In baseball, a triple is the act of a batter safely reaching third base after hitting the ball, with neither the benefit of a fielder's misplay (see error) nor another runner being put out on a fielder's choice. A triple is sometimes called a "three-bagger" or "three-base hit". For statistical and scorekeeping purposes it is denoted by 3B.
Triples have become somewhat rare in Major League Baseball. It often requires a ball hit to a distant part of the field, or the ball taking an unusual bounce in the outfield. It also usually requires that the batter hit the ball solidly, and be a speedy runner. It also often requires that the batter's team have a good strategic reason for wanting the batter on third base, as a double will already put the batter in scoring position and there will often be little strategic advantage to taking the risk of trying to stretch a double into a triple. (The inside-the-park home run is much rarer than a triple). The trend for modern ballparks is to have smaller outfields (often increasing the number of home runs); it has ensured that the career and season triples leaders mostly consist of those who played early in Major League Baseball history, generally in the dead-ball era.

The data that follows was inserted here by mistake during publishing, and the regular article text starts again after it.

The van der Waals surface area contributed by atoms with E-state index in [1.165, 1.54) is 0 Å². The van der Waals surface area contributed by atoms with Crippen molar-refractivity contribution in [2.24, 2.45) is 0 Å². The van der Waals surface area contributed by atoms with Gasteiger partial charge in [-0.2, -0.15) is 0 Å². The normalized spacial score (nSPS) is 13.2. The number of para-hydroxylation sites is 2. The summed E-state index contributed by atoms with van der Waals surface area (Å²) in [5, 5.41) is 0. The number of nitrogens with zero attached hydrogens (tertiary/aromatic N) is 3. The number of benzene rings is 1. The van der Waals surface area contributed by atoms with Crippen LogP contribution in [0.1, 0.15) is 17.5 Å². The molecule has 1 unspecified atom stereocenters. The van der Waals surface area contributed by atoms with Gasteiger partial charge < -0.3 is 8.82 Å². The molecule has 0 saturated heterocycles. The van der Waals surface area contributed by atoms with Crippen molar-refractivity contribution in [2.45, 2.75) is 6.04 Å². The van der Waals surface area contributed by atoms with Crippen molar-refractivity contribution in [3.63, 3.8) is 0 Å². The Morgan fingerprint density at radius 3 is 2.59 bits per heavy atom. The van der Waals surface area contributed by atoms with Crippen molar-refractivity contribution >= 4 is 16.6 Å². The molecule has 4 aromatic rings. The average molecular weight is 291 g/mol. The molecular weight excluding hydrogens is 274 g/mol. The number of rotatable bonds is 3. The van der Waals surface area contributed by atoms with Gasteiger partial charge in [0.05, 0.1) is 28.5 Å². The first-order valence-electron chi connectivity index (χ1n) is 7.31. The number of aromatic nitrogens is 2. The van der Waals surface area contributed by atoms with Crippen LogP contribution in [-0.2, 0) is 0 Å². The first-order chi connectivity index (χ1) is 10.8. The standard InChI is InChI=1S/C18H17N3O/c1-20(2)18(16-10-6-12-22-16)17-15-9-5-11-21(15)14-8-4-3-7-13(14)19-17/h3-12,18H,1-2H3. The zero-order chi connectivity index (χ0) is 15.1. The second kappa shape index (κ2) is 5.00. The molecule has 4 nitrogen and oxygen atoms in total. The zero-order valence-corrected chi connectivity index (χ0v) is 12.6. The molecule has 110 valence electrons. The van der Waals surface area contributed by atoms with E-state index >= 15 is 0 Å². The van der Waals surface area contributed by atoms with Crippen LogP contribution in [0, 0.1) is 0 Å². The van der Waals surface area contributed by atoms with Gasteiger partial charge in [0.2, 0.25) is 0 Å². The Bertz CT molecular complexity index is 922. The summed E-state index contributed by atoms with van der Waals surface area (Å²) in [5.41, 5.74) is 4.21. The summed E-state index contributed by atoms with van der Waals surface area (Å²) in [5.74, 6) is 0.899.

A walk-off triple (one that ends a game) occurs very infrequently. For example, the 2016 MLB season saw only three walk-off triples, excluding one play that was actually a triple plus an error.
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